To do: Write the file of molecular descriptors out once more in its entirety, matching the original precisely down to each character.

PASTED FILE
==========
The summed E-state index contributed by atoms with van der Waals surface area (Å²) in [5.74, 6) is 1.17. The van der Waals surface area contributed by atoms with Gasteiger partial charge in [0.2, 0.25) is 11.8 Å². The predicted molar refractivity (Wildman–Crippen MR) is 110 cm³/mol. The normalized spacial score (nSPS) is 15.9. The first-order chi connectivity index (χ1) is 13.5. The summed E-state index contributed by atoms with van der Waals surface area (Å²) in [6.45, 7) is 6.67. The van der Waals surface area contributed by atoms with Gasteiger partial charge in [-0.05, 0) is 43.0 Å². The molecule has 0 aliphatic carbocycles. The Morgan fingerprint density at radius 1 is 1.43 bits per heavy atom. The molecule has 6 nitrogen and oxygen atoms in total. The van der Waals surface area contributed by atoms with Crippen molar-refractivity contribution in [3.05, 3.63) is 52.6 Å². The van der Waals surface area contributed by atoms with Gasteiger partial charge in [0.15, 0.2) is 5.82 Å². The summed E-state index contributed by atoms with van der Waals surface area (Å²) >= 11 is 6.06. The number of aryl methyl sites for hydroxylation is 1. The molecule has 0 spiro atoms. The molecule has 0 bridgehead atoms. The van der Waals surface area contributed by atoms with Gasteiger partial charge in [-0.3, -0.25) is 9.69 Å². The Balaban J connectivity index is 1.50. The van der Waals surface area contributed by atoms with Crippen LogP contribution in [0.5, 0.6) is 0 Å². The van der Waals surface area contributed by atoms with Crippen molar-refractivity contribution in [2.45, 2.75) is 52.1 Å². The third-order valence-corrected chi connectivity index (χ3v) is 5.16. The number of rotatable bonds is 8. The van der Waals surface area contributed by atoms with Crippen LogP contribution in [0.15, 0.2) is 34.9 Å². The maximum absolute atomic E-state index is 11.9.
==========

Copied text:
The summed E-state index contributed by atoms with van der Waals surface area (Å²) in [5.74, 6) is 1.17. The van der Waals surface area contributed by atoms with Gasteiger partial charge in [0.2, 0.25) is 11.8 Å². The predicted molar refractivity (Wildman–Crippen MR) is 110 cm³/mol. The normalized spacial score (nSPS) is 15.9. The first-order chi connectivity index (χ1) is 13.5. The summed E-state index contributed by atoms with van der Waals surface area (Å²) in [6.45, 7) is 6.67. The van der Waals surface area contributed by atoms with Gasteiger partial charge in [-0.05, 0) is 43.0 Å². The molecule has 0 aliphatic carbocycles. The Morgan fingerprint density at radius 1 is 1.43 bits per heavy atom. The molecule has 6 nitrogen and oxygen atoms in total. The van der Waals surface area contributed by atoms with Crippen molar-refractivity contribution in [3.05, 3.63) is 52.6 Å². The van der Waals surface area contributed by atoms with Gasteiger partial charge in [0.15, 0.2) is 5.82 Å². The summed E-state index contributed by atoms with van der Waals surface area (Å²) >= 11 is 6.06. The number of aryl methyl sites for hydroxylation is 1. The molecule has 0 spiro atoms. The molecule has 0 bridgehead atoms. The van der Waals surface area contributed by atoms with Gasteiger partial charge in [-0.3, -0.25) is 9.69 Å². The Balaban J connectivity index is 1.50. The van der Waals surface area contributed by atoms with Crippen LogP contribution in [0.5, 0.6) is 0 Å². The van der Waals surface area contributed by atoms with Crippen molar-refractivity contribution in [2.45, 2.75) is 52.1 Å². The third-order valence-corrected chi connectivity index (χ3v) is 5.16. The number of rotatable bonds is 8. The van der Waals surface area contributed by atoms with Crippen LogP contribution in [0.15, 0.2) is 34.9 Å². The maximum absolute atomic E-state index is 11.9.